> I hereby eat crow... Ken's explanation is 100% convincing.
> The main lesson I have learned here is that thinking industry standards
> requires much more attention to details than it is customary for the
> outlook of an average application programmer like me.
> Among the rest, I hadn't even imagined that IDS could have been taken from
> a pre-existing standard, and that therefore compatibility issues had to be
> I also did not very well consider (even if I had been warned) the
> possibility of such a huge number of variants. But, after Ken's mail, I
> tried and listed all the possible IDSs for a few very common components,
> multiplied the number of variants for the ideographs that contain these
> components, and I obtained a number that was more appropriate for
> astronomy than for writing systems... and this just considering a very
> very small subset of the whole...
> OK: I hope that other people had thoughts similar to mine, so that this
> short discussion could have at least some didactic value.
> Marco Cimarosti
> P.S. I still think that a "Unified Ideographs to IDS dictionary" could be
> a useful thing, and a starting point for some interesting *applicative*
> development, but I realize that by no means it would be a useful part of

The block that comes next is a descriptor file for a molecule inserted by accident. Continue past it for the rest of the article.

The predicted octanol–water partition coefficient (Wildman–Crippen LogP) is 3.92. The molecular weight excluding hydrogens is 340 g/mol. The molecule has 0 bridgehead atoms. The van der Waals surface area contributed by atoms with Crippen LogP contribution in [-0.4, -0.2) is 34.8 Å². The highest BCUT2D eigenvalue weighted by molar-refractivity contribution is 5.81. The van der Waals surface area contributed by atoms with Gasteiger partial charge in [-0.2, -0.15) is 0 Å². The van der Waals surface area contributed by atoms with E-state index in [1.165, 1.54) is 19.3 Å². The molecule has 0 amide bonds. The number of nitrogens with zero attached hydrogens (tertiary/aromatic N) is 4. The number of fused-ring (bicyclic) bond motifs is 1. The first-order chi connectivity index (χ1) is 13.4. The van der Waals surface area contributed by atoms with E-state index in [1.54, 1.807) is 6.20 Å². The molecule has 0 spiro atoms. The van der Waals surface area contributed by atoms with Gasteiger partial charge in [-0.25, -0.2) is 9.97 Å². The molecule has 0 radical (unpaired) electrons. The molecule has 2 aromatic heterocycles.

> Unicode itself.
> -----Original Message-----
> From: firstname.lastname@example.org [SMTP:email@example.com]
> Sent: 1999 September 10, Friday 00.39
> To: Unicode List
> Cc: firstname.lastname@example.org; email@example.com
> Subject: RE: Ideographic Description
> Marco Cimarosti continued this discussion:
> > I cannot help thinking that IDS could be useful not only to
> provide a
> > human-readable "description" of rare ideographs, but also as a
> > *machine-readable* alternative spelling (or "decomposition") of
> any CJK
> > character, including the ones that are already coded in the
> > Ideographs section.
> > I have an impression that, at an early stage of design, this
> > could have been the original idea behind the proposal of IDS.
> Some might have thought that, but there are numerous Han character
> decomposition schemes that have been proposed, most of which are
> better designed for decomposition than the set of 12 IDC's currently
> in 10646/Unicode. Prof. Hsieh in Taiwan has a particularly
> and sound proposal, for example, that makes use of many fewer
> > One of John Jenkins' statements contibutes (willingly or not:-) to
> > impression:
> > "If there had been any requirement that Unicode conformance would
> > parsing and dealing with IDSs, they never would have made it into
> > standard."
> > As I read these words, I can nearly hear an echo of the clashes at
> > committee meeting!
> There were in fact such discussions at the WG2 meeting. Basically
> were the background for clarifying what the proposed IDC characters
> (from GBK) were, so that no one would be confused about their
> usage once they became part of the 10646/Unicode standards. The UTC,
> in particular, was adamantly opposed to having these characters
> in for compatibility with GBK and *then* having them turned to use
> decomposition rather than just ideograph description. So the
> you are trying to head with this is directly contrary to the
> expressed intent of the UTC in assenting to the encoding of the
> > But there are several other aspects that make me think that IDS